The Trade Ministry yesterday stated the maximum selling price of a kilo chicken should be Rs. 1,250 and requested countrywide supermarkets to sell fresh chicken at this amount or less, unless it is imported.
Trade Minister Nalin Fernando told Sunday Observer Business that steps have not been taken so far to import fresh chicken since adequate stocks are available in the country.
The Trade Minister also urged supermarkets, trade centres and groceries countrywide to sell chicken at a reasonable price in par with the price structure already in place.
It is also reported that a few leading and reputed supermarket chains, private sector groceries and trade centres have ignored the trade Ministry’s request and sell chicken at over Rs. 1,250 a kilo. The price marked in supermarkets says one kilo of chicken is Rs. 1,600.
Considering the Government’s price control on chicken and to evade the price control rule some shop owners have taken undue advantage by selling only skinless chicken and chicken parts rather than the whole chicken, at exorbitant prices.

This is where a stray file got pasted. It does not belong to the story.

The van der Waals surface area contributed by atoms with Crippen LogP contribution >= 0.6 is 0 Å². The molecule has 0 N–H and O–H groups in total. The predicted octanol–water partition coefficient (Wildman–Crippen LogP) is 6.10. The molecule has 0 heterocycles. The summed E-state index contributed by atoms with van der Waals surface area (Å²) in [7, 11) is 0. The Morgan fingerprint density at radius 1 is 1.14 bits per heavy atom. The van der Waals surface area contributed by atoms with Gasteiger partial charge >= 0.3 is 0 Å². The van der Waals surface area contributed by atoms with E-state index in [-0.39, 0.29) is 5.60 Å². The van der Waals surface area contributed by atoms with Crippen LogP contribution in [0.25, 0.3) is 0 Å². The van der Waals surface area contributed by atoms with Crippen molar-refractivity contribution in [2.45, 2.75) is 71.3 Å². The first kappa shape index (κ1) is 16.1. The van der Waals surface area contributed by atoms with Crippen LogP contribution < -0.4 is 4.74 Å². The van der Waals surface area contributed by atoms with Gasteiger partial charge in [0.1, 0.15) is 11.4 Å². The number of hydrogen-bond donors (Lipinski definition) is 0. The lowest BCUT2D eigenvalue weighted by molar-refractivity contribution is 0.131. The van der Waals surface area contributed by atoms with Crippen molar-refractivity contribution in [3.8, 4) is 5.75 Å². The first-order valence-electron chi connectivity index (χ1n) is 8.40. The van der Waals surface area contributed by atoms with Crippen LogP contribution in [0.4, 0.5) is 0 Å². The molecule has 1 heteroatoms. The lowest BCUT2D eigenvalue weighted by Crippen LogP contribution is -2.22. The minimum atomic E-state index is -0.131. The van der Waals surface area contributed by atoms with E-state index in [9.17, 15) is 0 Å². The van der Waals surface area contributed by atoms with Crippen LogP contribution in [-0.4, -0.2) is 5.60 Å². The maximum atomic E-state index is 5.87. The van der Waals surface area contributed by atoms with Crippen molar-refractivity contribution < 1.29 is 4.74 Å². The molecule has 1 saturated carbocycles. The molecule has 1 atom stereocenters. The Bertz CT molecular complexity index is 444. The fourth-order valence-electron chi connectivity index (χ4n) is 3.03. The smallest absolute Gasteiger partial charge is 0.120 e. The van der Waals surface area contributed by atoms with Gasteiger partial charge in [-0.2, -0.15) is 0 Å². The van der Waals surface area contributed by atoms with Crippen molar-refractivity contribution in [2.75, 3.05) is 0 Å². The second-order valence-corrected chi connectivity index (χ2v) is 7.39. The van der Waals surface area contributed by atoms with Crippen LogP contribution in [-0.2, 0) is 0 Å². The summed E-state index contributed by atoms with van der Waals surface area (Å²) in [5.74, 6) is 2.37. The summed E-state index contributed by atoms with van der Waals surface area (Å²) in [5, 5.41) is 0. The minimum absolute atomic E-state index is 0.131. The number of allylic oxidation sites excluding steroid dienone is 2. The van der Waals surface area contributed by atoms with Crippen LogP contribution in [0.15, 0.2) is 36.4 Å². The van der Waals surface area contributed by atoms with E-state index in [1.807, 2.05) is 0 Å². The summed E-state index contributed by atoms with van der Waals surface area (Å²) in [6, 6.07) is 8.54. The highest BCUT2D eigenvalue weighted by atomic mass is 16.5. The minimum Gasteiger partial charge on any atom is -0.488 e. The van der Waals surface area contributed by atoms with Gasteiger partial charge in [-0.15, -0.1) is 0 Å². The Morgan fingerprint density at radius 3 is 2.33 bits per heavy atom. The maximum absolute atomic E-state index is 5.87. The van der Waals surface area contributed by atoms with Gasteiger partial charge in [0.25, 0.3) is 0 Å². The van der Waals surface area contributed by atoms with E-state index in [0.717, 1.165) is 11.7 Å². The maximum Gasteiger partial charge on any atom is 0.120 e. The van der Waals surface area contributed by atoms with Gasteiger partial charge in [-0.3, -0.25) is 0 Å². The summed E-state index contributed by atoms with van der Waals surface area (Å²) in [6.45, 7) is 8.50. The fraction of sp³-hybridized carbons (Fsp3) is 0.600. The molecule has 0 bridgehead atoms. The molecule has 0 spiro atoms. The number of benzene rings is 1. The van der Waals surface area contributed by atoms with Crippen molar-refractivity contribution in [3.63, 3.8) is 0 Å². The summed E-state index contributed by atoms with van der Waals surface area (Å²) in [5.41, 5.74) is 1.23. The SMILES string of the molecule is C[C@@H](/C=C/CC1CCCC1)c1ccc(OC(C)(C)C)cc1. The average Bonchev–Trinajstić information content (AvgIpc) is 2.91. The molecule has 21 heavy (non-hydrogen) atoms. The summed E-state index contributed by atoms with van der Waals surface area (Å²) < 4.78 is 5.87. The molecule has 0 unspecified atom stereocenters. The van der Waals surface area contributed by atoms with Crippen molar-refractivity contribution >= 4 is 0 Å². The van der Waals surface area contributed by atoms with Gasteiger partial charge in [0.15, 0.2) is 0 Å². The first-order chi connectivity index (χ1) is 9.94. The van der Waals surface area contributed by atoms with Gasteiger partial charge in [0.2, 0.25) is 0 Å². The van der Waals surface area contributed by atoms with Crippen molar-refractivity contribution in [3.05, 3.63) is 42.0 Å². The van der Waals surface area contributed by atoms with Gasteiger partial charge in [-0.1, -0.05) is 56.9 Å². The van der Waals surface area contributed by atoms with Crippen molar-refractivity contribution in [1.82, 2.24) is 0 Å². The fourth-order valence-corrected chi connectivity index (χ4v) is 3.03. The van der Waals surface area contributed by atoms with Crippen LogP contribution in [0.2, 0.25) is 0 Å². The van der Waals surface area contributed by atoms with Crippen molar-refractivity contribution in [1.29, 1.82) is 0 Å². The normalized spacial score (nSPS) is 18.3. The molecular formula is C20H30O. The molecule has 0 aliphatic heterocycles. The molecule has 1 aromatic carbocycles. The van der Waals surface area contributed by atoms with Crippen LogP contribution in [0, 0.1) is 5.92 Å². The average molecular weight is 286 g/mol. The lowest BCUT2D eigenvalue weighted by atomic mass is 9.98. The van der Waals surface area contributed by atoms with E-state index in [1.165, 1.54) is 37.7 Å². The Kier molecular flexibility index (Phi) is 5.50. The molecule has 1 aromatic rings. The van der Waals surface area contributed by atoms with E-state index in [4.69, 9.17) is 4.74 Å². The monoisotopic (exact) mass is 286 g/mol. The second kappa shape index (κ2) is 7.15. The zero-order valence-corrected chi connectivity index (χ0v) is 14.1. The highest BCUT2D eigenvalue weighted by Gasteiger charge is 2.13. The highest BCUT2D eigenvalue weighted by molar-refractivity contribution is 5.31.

Therefore, the Minister again requested traders to refrain from selling chicken at over Rs. 1,250 and pass the benefit to consumers.
Minister Fernando said there is no reason to increase chicken prices at this juncture when the prices of several other essential consumer items have also been reduced in par with the decrease in the value of the US Dollar.
In an interview the All Ceylon Poultry Product Manufacturers Association (ACPPMA) said that poultry farmers sell chicken stocks to buyers at a very reasonable price but the chicken suppliers and traders sell them to customers at various prices.
When contacted, an official of a supermarket said that they have not revived a gazette in this regard. However, a Ministry spokesman said that a gazette was not needed since the chicken producers who met the minister agreed to provide chicken at less than Rs. 1,250.
“When the inflation is dipping, high handed acts of this nature are very discouraging.”
Meanwhile reports say that some super centres are not heeding to the request repeatedly made by the Consumer Protection Authority (CPA) and sell even many other consumer items beyond the CPA mentioned price.
The report states that some super centres also sell canned fish keeping a huge 37% profit.
While there is a drop in washing powder prices via special discounts, the local manufacturers have increased liquid milk prices at their own will while not passing any benefit to suppliers.